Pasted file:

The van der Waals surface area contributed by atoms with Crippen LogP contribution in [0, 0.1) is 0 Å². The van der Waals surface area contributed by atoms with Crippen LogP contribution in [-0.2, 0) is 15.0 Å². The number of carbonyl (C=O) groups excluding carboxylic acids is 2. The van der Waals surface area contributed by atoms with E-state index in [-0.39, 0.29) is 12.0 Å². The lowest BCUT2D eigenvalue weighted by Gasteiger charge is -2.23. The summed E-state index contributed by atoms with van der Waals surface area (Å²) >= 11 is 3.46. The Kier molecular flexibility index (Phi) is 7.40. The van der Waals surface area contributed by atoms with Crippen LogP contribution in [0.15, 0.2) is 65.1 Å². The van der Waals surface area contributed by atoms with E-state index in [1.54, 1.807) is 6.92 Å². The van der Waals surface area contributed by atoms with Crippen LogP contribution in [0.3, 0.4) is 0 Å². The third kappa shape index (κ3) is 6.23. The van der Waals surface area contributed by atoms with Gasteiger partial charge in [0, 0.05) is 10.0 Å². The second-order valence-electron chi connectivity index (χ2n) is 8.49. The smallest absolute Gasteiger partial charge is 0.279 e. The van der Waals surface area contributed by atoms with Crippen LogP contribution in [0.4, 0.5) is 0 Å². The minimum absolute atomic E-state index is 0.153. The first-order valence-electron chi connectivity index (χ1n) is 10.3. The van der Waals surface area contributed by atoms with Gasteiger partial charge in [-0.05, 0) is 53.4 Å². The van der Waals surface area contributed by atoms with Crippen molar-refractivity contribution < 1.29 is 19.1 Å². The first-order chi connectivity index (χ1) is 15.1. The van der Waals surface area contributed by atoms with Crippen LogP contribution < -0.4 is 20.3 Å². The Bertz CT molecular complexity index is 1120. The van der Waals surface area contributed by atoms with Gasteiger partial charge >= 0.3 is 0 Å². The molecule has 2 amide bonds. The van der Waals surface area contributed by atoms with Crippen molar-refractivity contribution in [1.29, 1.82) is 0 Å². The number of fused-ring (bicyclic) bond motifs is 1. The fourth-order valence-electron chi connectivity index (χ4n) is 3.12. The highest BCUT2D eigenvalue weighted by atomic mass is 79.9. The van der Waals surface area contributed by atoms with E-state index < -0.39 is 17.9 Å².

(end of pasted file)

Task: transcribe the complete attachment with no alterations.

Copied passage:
The van der Waals surface area contributed by atoms with Crippen LogP contribution in [0, 0.1) is 0 Å². The van der Waals surface area contributed by atoms with Crippen LogP contribution in [-0.2, 0) is 15.0 Å². The number of carbonyl (C=O) groups excluding carboxylic acids is 2. The van der Waals surface area contributed by atoms with E-state index in [-0.39, 0.29) is 12.0 Å². The lowest BCUT2D eigenvalue weighted by Gasteiger charge is -2.23. The summed E-state index contributed by atoms with van der Waals surface area (Å²) >= 11 is 3.46. The Kier molecular flexibility index (Phi) is 7.40. The van der Waals surface area contributed by atoms with Crippen LogP contribution in [0.15, 0.2) is 65.1 Å². The van der Waals surface area contributed by atoms with E-state index in [1.54, 1.807) is 6.92 Å². The van der Waals surface area contributed by atoms with Crippen LogP contribution in [0.3, 0.4) is 0 Å². The third kappa shape index (κ3) is 6.23. The van der Waals surface area contributed by atoms with Gasteiger partial charge in [0, 0.05) is 10.0 Å². The second-order valence-electron chi connectivity index (χ2n) is 8.49. The smallest absolute Gasteiger partial charge is 0.279 e. The van der Waals surface area contributed by atoms with Crippen LogP contribution in [0.4, 0.5) is 0 Å². The minimum absolute atomic E-state index is 0.153. The first-order valence-electron chi connectivity index (χ1n) is 10.3. The van der Waals surface area contributed by atoms with Gasteiger partial charge in [-0.05, 0) is 53.4 Å². The van der Waals surface area contributed by atoms with Crippen molar-refractivity contribution < 1.29 is 19.1 Å². The first-order chi connectivity index (χ1) is 15.1. The van der Waals surface area contributed by atoms with Crippen LogP contribution < -0.4 is 20.3 Å². The Bertz CT molecular complexity index is 1120. The van der Waals surface area contributed by atoms with Gasteiger partial charge >= 0.3 is 0 Å². The molecule has 2 amide bonds. The van der Waals surface area contributed by atoms with Crippen molar-refractivity contribution in [1.29, 1.82) is 0 Å². The number of fused-ring (bicyclic) bond motifs is 1. The fourth-order valence-electron chi connectivity index (χ4n) is 3.12. The highest BCUT2D eigenvalue weighted by atomic mass is 79.9. The van der Waals surface area contributed by atoms with E-state index < -0.39 is 17.9 Å².